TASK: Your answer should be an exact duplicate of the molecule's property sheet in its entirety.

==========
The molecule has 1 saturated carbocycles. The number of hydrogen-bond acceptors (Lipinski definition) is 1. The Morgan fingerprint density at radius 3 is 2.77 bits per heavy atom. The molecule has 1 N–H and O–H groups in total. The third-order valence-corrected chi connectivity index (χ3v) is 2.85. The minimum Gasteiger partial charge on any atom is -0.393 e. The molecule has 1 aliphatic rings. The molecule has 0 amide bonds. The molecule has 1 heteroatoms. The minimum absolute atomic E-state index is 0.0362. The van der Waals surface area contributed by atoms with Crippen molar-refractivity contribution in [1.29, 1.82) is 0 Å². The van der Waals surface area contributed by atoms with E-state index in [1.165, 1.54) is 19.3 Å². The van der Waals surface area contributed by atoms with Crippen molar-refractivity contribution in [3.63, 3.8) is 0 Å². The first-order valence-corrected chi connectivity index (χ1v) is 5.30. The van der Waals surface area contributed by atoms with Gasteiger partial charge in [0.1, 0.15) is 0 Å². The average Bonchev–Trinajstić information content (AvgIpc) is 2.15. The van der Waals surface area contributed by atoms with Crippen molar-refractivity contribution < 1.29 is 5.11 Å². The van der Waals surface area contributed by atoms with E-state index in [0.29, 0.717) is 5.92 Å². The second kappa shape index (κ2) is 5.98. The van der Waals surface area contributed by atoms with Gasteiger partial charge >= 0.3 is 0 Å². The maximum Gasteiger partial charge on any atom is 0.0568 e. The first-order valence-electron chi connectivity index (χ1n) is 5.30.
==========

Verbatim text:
The molecule has 1 saturated carbocycles. The number of hydrogen-bond acceptors (Lipinski definition) is 1. The Morgan fingerprint density at radius 3 is 2.77 bits per heavy atom. The molecule has 1 N–H and O–H groups in total. The third-order valence-corrected chi connectivity index (χ3v) is 2.85. The minimum Gasteiger partial charge on any atom is -0.393 e. The molecule has 1 aliphatic rings. The molecule has 0 amide bonds. The molecule has 1 heteroatoms. The minimum absolute atomic E-state index is 0.0362. The van der Waals surface area contributed by atoms with Crippen molar-refractivity contribution in [1.29, 1.82) is 0 Å². The van der Waals surface area contributed by atoms with E-state index in [1.165, 1.54) is 19.3 Å². The van der Waals surface area contributed by atoms with Crippen molar-refractivity contribution in [3.63, 3.8) is 0 Å². The first-order valence-corrected chi connectivity index (χ1v) is 5.30. The van der Waals surface area contributed by atoms with Gasteiger partial charge in [0.1, 0.15) is 0 Å². The average Bonchev–Trinajstić information content (AvgIpc) is 2.15. The van der Waals surface area contributed by atoms with Crippen molar-refractivity contribution < 1.29 is 5.11 Å². The van der Waals surface area contributed by atoms with E-state index in [0.29, 0.717) is 5.92 Å². The second kappa shape index (κ2) is 5.98. The van der Waals surface area contributed by atoms with Gasteiger partial charge >= 0.3 is 0 Å². The maximum Gasteiger partial charge on any atom is 0.0568 e. The first-order valence-electron chi connectivity index (χ1n) is 5.30.